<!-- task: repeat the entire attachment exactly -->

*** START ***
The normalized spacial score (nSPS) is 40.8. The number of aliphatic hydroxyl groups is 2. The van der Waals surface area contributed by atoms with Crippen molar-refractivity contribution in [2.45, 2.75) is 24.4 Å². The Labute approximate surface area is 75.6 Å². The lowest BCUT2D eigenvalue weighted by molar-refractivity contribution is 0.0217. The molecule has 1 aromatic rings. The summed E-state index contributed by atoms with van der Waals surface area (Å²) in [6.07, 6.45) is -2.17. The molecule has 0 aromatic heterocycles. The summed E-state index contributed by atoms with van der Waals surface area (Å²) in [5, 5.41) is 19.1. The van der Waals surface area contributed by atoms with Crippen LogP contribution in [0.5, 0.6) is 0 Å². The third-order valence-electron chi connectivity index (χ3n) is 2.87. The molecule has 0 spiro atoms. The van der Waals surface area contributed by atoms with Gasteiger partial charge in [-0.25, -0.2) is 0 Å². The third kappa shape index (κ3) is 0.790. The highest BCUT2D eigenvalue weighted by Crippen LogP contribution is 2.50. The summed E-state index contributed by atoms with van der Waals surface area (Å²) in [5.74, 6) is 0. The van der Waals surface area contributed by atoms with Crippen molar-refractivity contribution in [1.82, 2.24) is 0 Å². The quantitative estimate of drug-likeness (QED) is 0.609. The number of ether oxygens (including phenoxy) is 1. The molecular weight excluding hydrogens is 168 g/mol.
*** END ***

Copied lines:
The normalized spacial score (nSPS) is 40.8. The number of aliphatic hydroxyl groups is 2. The van der Waals surface area contributed by atoms with Crippen molar-refractivity contribution in [2.45, 2.75) is 24.4 Å². The Labute approximate surface area is 75.6 Å². The lowest BCUT2D eigenvalue weighted by molar-refractivity contribution is 0.0217. The molecule has 1 aromatic rings. The summed E-state index contributed by atoms with van der Waals surface area (Å²) in [6.07, 6.45) is -2.17. The molecule has 0 aromatic heterocycles. The summed E-state index contributed by atoms with van der Waals surface area (Å²) in [5, 5.41) is 19.1. The van der Waals surface area contributed by atoms with Crippen LogP contribution in [0.5, 0.6) is 0 Å². The third-order valence-electron chi connectivity index (χ3n) is 2.87. The molecule has 0 spiro atoms. The van der Waals surface area contributed by atoms with Gasteiger partial charge in [-0.25, -0.2) is 0 Å². The third kappa shape index (κ3) is 0.790. The highest BCUT2D eigenvalue weighted by Crippen LogP contribution is 2.50. The summed E-state index contributed by atoms with van der Waals surface area (Å²) in [5.74, 6) is 0. The van der Waals surface area contributed by atoms with Crippen molar-refractivity contribution in [1.82, 2.24) is 0 Å². The quantitative estimate of drug-likeness (QED) is 0.609. The number of ether oxygens (including phenoxy) is 1. The molecular weight excluding hydrogens is 168 g/mol.